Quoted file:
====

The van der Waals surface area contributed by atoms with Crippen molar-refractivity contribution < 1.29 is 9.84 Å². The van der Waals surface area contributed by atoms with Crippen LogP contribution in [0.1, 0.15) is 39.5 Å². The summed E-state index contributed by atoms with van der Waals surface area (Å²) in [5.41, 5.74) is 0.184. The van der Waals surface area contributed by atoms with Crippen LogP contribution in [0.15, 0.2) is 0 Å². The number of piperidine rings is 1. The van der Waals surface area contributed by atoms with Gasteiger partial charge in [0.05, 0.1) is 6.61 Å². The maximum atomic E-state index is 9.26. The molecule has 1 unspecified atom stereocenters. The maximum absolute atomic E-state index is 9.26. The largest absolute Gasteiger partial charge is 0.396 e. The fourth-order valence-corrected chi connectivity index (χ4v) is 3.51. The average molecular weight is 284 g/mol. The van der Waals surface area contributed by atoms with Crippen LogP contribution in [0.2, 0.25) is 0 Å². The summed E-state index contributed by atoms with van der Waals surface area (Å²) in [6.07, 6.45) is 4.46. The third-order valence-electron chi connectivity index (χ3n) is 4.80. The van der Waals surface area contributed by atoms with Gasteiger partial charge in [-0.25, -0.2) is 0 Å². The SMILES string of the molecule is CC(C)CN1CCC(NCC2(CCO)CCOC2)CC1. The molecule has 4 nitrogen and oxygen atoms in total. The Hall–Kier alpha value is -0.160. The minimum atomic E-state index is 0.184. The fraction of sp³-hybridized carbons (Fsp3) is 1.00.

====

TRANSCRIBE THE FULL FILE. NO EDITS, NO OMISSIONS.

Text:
The van der Waals surface area contributed by atoms with Crippen molar-refractivity contribution < 1.29 is 9.84 Å². The van der Waals surface area contributed by atoms with Crippen LogP contribution in [0.1, 0.15) is 39.5 Å². The summed E-state index contributed by atoms with van der Waals surface area (Å²) in [5.41, 5.74) is 0.184. The van der Waals surface area contributed by atoms with Crippen LogP contribution in [0.15, 0.2) is 0 Å². The number of piperidine rings is 1. The van der Waals surface area contributed by atoms with Gasteiger partial charge in [0.05, 0.1) is 6.61 Å². The maximum atomic E-state index is 9.26. The molecule has 1 unspecified atom stereocenters. The maximum absolute atomic E-state index is 9.26. The largest absolute Gasteiger partial charge is 0.396 e. The fourth-order valence-corrected chi connectivity index (χ4v) is 3.51. The average molecular weight is 284 g/mol. The van der Waals surface area contributed by atoms with Crippen LogP contribution in [0.2, 0.25) is 0 Å². The summed E-state index contributed by atoms with van der Waals surface area (Å²) in [6.07, 6.45) is 4.46. The third-order valence-electron chi connectivity index (χ3n) is 4.80. The van der Waals surface area contributed by atoms with Gasteiger partial charge in [-0.25, -0.2) is 0 Å². The SMILES string of the molecule is CC(C)CN1CCC(NCC2(CCO)CCOC2)CC1. The molecule has 4 nitrogen and oxygen atoms in total. The Hall–Kier alpha value is -0.160. The minimum atomic E-state index is 0.184. The fraction of sp³-hybridized carbons (Fsp3) is 1.00.